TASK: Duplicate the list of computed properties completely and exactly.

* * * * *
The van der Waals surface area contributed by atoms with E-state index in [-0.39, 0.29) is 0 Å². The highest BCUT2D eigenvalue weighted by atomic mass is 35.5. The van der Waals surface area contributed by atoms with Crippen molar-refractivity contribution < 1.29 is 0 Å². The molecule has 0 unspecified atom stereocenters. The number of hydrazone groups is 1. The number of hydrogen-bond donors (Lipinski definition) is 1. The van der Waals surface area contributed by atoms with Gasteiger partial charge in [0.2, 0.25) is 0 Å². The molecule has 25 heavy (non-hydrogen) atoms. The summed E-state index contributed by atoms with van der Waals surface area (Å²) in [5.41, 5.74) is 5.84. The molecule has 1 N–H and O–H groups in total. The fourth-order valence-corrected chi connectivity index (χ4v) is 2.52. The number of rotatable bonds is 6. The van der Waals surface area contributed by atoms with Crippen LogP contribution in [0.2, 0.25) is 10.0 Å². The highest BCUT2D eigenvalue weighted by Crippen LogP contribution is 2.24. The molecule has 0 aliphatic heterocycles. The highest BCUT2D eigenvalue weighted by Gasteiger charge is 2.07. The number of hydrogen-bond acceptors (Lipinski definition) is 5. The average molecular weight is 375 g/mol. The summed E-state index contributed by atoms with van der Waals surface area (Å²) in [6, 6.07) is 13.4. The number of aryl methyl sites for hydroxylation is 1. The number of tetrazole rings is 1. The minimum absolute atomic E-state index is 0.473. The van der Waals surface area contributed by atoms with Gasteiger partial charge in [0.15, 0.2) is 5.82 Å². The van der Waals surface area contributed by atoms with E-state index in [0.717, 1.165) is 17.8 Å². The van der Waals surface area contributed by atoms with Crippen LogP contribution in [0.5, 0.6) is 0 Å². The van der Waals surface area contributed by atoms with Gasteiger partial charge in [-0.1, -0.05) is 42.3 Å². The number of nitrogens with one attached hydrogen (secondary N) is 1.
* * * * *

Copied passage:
The van der Waals surface area contributed by atoms with E-state index in [-0.39, 0.29) is 0 Å². The highest BCUT2D eigenvalue weighted by atomic mass is 35.5. The van der Waals surface area contributed by atoms with Crippen molar-refractivity contribution < 1.29 is 0 Å². The molecule has 0 unspecified atom stereocenters. The number of hydrazone groups is 1. The number of hydrogen-bond donors (Lipinski definition) is 1. The van der Waals surface area contributed by atoms with Gasteiger partial charge in [0.2, 0.25) is 0 Å². The molecule has 25 heavy (non-hydrogen) atoms. The summed E-state index contributed by atoms with van der Waals surface area (Å²) in [5.41, 5.74) is 5.84. The molecule has 1 N–H and O–H groups in total. The fourth-order valence-corrected chi connectivity index (χ4v) is 2.52. The number of rotatable bonds is 6. The van der Waals surface area contributed by atoms with Crippen LogP contribution in [0.2, 0.25) is 10.0 Å². The highest BCUT2D eigenvalue weighted by Crippen LogP contribution is 2.24. The molecule has 0 aliphatic heterocycles. The highest BCUT2D eigenvalue weighted by Gasteiger charge is 2.07. The number of hydrogen-bond acceptors (Lipinski definition) is 5. The average molecular weight is 375 g/mol. The summed E-state index contributed by atoms with van der Waals surface area (Å²) in [6, 6.07) is 13.4. The number of aryl methyl sites for hydroxylation is 1. The number of tetrazole rings is 1. The minimum absolute atomic E-state index is 0.473. The van der Waals surface area contributed by atoms with Gasteiger partial charge in [0.15, 0.2) is 5.82 Å². The van der Waals surface area contributed by atoms with E-state index in [0.717, 1.165) is 17.8 Å². The van der Waals surface area contributed by atoms with Crippen LogP contribution in [0.5, 0.6) is 0 Å². The van der Waals surface area contributed by atoms with Gasteiger partial charge in [-0.1, -0.05) is 42.3 Å². The number of nitrogens with one attached hydrogen (secondary N) is 1.